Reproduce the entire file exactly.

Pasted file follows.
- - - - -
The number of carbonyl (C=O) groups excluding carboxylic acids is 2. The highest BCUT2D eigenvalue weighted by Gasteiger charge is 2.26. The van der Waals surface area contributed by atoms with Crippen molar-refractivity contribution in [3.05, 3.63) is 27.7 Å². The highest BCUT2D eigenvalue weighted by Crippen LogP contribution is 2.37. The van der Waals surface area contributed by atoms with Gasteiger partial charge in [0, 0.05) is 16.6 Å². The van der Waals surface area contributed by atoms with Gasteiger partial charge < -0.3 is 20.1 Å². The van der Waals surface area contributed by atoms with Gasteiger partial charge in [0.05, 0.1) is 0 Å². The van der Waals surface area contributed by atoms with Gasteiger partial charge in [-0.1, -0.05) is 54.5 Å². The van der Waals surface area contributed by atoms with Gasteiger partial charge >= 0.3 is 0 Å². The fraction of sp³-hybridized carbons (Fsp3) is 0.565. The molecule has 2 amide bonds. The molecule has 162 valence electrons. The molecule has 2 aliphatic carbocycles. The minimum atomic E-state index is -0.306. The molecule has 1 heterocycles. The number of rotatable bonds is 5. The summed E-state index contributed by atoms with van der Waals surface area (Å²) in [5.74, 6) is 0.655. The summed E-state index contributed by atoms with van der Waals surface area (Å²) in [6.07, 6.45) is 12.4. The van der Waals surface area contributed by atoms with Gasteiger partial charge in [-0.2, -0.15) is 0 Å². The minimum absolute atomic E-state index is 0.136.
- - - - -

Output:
The number of carbonyl (C=O) groups excluding carboxylic acids is 2. The highest BCUT2D eigenvalue weighted by Gasteiger charge is 2.26. The van der Waals surface area contributed by atoms with Crippen molar-refractivity contribution in [3.05, 3.63) is 27.7 Å². The highest BCUT2D eigenvalue weighted by Crippen LogP contribution is 2.37. The van der Waals surface area contributed by atoms with Gasteiger partial charge in [0, 0.05) is 16.6 Å². The van der Waals surface area contributed by atoms with Gasteiger partial charge < -0.3 is 20.1 Å². The van der Waals surface area contributed by atoms with Gasteiger partial charge in [0.05, 0.1) is 0 Å². The van der Waals surface area contributed by atoms with Gasteiger partial charge in [-0.1, -0.05) is 54.5 Å². The van der Waals surface area contributed by atoms with Gasteiger partial charge >= 0.3 is 0 Å². The fraction of sp³-hybridized carbons (Fsp3) is 0.565. The molecule has 2 amide bonds. The molecule has 162 valence electrons. The molecule has 2 aliphatic carbocycles. The minimum atomic E-state index is -0.306. The molecule has 1 heterocycles. The number of rotatable bonds is 5. The summed E-state index contributed by atoms with van der Waals surface area (Å²) in [5.74, 6) is 0.655. The summed E-state index contributed by atoms with van der Waals surface area (Å²) in [6.07, 6.45) is 12.4. The van der Waals surface area contributed by atoms with Gasteiger partial charge in [-0.2, -0.15) is 0 Å². The minimum absolute atomic E-state index is 0.136.